Sven-Goran Eriksson questions his decision to leave Lazio for top England job

The Swede has revealed he is suffering from terminal cancer.

Pa Sport Staff
Thursday 11 January 2024 12:15 GMT
File photo dated 01/07/06 of Sven-Goran Eriksson, who has been diagnosed with terminal cancer and in a �best case� scenario has around a year left to live, the former England manager has revealed. Issue date: Thursday January 11, 2024.
File photo dated 01/07/06 of Sven-Goran Eriksson, who has been diagnosed with terminal cancer and in a �best case� scenario has around a year left to live, the former England manager has revealed. Issue date: Thursday January 11, 2024. (PA Wire)

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Louise Thomas

Louise Thomas

Editor

Sven-Goran Eriksson admitted he harbours some regret at accepting the England manager’s position and believes his reign ended because of a newspaper sting rather than results.

The Swede, who on Thursday revealed he is suffering from terminal cancer, became England’s first foreign-born boss in January 2001 and oversaw their fortunes until the end of the 2006 World Cup.

Months before his appointment, Eriksson led Lazio to their second – and still most recent – Serie A triumph in 1999-2000, having had other successful tenures at clubs in his native Sweden and Portugal.

But Eriksson lacked the Midas touch with England, unable to win a trophy despite the country’s so-called ‘golden generation’, and the 75-year-old wishes on occasion he had remained in Italy.

In a wide-ranging interview with Swedish Radio P1, where he disclosed his pancreatic cancer diagnosis, Eriksson said: “It was a fantastic life (in Italy). I thoroughly enjoyed it.

“But one day, I got a telephone call from England and I took the decision. It has crossed my mind whether it was the right choice. Maybe I should have stayed in Lazio where I was celebrated as a king?

“The only job I could imagine taking is as the manager of England. Because that’s the biggest there is.

“At some points, it’s hit me that there are a lot fewer games. It is a lot harder to win something when you go to a national side. You can win something every fourth year. That’s a big difference.”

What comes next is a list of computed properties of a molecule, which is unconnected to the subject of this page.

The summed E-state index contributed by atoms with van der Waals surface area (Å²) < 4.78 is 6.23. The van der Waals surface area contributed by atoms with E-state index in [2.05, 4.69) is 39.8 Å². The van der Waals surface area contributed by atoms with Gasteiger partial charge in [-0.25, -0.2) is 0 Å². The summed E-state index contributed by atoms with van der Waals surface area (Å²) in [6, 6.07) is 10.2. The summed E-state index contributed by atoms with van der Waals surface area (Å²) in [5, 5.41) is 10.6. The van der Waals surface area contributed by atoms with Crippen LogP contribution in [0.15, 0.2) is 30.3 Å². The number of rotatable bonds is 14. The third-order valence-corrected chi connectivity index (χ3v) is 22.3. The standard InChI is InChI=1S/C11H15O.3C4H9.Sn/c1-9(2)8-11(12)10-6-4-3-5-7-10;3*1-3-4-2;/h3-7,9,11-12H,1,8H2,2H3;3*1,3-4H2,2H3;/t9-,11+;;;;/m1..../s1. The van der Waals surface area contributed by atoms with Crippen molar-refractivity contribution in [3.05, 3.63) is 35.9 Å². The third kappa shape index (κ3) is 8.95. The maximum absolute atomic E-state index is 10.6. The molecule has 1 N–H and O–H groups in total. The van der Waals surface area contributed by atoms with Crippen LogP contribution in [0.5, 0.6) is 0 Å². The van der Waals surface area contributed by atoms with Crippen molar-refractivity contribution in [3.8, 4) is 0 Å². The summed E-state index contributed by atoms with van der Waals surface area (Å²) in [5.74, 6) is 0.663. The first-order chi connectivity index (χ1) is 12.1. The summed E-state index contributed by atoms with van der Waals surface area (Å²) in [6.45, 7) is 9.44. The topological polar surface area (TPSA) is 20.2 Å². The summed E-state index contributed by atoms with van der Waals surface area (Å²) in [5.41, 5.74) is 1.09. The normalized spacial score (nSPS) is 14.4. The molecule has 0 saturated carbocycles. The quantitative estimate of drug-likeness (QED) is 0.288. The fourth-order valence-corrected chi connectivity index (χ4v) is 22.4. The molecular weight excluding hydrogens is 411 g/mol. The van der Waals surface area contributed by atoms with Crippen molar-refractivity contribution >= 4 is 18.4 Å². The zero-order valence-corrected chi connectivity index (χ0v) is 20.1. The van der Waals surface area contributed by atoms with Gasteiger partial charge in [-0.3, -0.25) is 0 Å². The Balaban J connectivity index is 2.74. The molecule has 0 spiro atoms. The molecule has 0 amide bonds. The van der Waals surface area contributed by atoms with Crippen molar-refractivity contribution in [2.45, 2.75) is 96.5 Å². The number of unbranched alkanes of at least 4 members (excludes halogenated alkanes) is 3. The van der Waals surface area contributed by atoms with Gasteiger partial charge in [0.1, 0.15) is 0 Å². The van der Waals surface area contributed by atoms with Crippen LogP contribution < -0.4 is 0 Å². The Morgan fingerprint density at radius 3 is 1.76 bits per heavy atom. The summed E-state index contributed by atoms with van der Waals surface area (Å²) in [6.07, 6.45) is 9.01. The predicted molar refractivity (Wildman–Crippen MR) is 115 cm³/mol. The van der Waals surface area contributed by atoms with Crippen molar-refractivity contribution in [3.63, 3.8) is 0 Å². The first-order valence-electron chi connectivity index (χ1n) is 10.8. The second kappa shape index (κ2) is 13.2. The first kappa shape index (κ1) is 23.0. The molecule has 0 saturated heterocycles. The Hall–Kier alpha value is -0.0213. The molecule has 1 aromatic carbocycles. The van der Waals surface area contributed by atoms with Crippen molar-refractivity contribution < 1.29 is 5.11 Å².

One day, I got a telephone call from England and I took the decision. It has crossed my mind whether it was the right choice. Maybe I should have stayed in Lazio where I was celebrated as a king?

Sven-Goran Eriksson

The likes of David Beckham, Michael Owen, Steven Gerrard, Rio Ferdinand and Wayne Rooney thrived at club level in the early-to-mid-2000s but struggled to repeat that form on the international stage.

England exited both the 2002 and 2006 World Cups as well as Euro 2004 at the quarter-final stage, the latter two tournaments knocked out by Portugal on penalties.

However, a few months before the 2006 World Cup, it was announced Eriksson would step down with England following the end of the tournament despite having two more years left on his contract.

This was shortly after a story by the News of the World, where an undercover reporter posed as a rich Arab investor and recorded Eriksson suggesting he would be prepared to become Aston Villa boss.

Eriksson added: “It was a shock the first time we started seeing stories on the front page of the newspaper.

“Football’s on the back page in England normally and I was on the back page, but then I was on the front page as well. That was really unnecessary, really.

“The English press was not something you messed around with. They didn’t care if something was true or not. That was the big negative thing about England, that part of the press. The football press was OK.

“I was fired from England because of the fake sheikh, not because of results, and that angered me quite a lot at the time.”

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